With effect from 1 July 2016, purchasers who purchase Australian assets with a market value of at least $2 million ("Target Assets") from foreign residents must withhold an amount equal to 10% of the purchase price. The Target Assets include:

  • all real property such as land, buildings, residential and commercial property, and including leases;
  • mining, quarrying or prospecting rights;
  • indirect interests in Australian entities whose major assets consist of real property; and
  • options or rights to acquire any of the above.

It is currently unclear if the purchase price of the options or rights to acquire, and which are by themselves worth less than $2 million, are exempt.

The amount withheld by the purchaser must be remitted to the Australian Tax Office (“ATO”). Failure to remit the amount is a criminal offence and may attract a penalty. Failure to withhold the required amount may also attract an administrative penalty equal to the amount required to be withheld.

Who is a foreign resident?

All vendors of Target Assets will be deemed to be foreign residents under the new regime. A vendor is also taken to be a “foreign resident” if a purchaser:

  • knows or reasonably believes that the vendor is a foreign resident; or
  • does not reasonably believe that the vendor is an Australian resident, and the purchaser:
    • has a record showing the vendor has an address outside Australia; or
    • is authorised to provide a related financial benefit to a place outside Australia.

Examples may include where a vendor lists an address outside Australia in the contract of sale or directs that settlement proceeds be paid into an offshore bank account.

Purchasers should assume that a vendor is a foreign resident if the vendor has not provided them with a Clearance Certificate or Vendor Declaration before settlement.

Clearance Certificates and Vendor Declarations

If the Target Asset is real property or an indirect real property interest, an Australian resident vendor may receive the full amount of the purchase price at settlement only if the Australian resident vendor has provided the purchaser with a Clearance Certificate before settlement.

If the Target Asset is other than real property or an indirect real property interest, a vendor may receive the full amount of the purchase price at settlement only if the vendor has provided the purchaser with a Vendor Declaration. However, a purchaser may not rely on the Vendor Declaration if the purchaser knows that the Vendor Declaration is false.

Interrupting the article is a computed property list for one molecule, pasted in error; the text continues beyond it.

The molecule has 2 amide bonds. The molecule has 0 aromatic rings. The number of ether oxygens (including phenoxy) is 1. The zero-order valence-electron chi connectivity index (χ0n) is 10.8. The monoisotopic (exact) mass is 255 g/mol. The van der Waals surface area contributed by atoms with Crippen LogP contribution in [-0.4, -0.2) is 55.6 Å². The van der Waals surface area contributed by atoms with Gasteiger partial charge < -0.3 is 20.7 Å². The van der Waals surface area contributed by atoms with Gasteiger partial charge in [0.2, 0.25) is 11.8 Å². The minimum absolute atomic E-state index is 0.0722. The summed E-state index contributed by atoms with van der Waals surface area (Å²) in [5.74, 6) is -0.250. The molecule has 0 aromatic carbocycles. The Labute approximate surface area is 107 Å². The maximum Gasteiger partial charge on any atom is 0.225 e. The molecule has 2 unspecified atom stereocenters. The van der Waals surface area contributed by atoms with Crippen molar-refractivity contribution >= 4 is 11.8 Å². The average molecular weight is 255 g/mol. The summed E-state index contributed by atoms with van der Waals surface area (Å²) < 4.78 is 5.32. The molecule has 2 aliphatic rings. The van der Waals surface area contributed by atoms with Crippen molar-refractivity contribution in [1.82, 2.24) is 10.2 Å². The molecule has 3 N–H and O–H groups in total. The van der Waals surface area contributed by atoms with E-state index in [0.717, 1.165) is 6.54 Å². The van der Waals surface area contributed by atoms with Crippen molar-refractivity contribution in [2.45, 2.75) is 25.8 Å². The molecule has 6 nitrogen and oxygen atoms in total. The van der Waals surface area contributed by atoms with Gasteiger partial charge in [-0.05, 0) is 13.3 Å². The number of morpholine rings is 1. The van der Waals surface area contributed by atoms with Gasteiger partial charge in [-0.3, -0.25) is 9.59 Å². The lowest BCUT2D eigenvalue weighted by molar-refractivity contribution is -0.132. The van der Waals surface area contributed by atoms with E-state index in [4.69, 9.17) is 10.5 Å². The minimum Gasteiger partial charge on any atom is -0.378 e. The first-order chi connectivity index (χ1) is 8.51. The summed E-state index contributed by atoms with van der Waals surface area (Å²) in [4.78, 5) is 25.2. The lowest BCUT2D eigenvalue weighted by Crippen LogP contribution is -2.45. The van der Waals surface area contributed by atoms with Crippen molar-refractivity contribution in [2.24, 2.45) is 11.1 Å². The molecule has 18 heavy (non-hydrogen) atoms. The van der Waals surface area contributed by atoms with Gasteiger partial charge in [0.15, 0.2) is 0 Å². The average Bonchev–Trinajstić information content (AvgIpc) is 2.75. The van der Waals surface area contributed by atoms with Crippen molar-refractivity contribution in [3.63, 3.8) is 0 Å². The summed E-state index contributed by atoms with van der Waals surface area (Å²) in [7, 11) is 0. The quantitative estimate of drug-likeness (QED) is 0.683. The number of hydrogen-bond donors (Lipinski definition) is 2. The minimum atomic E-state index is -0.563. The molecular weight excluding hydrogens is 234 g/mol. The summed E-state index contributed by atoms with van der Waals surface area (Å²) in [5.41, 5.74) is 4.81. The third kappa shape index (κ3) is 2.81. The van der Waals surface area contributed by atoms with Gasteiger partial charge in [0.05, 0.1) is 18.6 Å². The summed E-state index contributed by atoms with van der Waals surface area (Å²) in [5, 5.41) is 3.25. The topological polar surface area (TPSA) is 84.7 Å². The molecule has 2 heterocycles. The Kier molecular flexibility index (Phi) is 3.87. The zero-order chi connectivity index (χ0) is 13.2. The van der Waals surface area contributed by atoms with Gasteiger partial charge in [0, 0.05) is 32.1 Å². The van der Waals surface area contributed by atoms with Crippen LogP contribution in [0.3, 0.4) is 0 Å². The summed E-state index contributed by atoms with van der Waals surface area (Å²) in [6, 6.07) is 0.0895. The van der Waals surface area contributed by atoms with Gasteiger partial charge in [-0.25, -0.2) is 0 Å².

How to obtain a Clearance Certificate

To procure a Clearance Certificate, an Australian resident vendor must provide the ATO with the vendor’s tax file number, residency status and details of the acquisition (such as title details and transaction dates).

The Clearance Certificate will confirm a vendor’s Australian residency status and that an amount does not need to be withheld from the purchase price. A vendor may apply for a Clearance Certificate at any time prior to selling. Applications must be made online.

The ATO has advised that most certificates will be granted “within days” for straightforward cases. More complicated cases will be assigned to a case office and may take between 14 to 28 days to be assessed.

Vendor Declarations

Vendor Declarations are made and provided by the vendors themselves.

There are two types of Vendor Declarations:

  • a declaration that the vendor is an Australian resident; and
  • a declaration that the asset being disposed of is not an indirect Australian real property interest.

There is presently no approved form for Vendor Declarations. It is also not clear at this stage as to whether the Vendor Declarations must take the form of statutory declarations. However, the ATO has advised that templates will be available from the ATO website from 1 July 2016.

A Vendor Declaration is only valid for 6 months from the date it is made.

Foreign resident vendors can apply for a variation

Foreign resident vendors are not entitled to obtain a Clearance Certificate from the ATO and there are penalties for providing a false or misleading Vendor Declaration.

However, foreign resident vendors may apply for a variation requesting a lower withholding rate be applied to the transaction. This may include a variation to nil. Circumstances where a variation may be requested include where a foreign resident vendor will not make a capital gain on the disposition. The vendor must provide relevant evidence substantiating their claims and the ATO will assess such applications on a case-by-case basis.

Next steps for purchasers

  • Ensure that your transaction documents oblige the vendor to provide the purchaser with a Clearance Certificate or Vendor Declaration (if applicable), and that they are provided before settlement.
  • Consider including an indemnity for loss or claims that may arise if the vendor provides false statements or fails to comply with the withholding regime.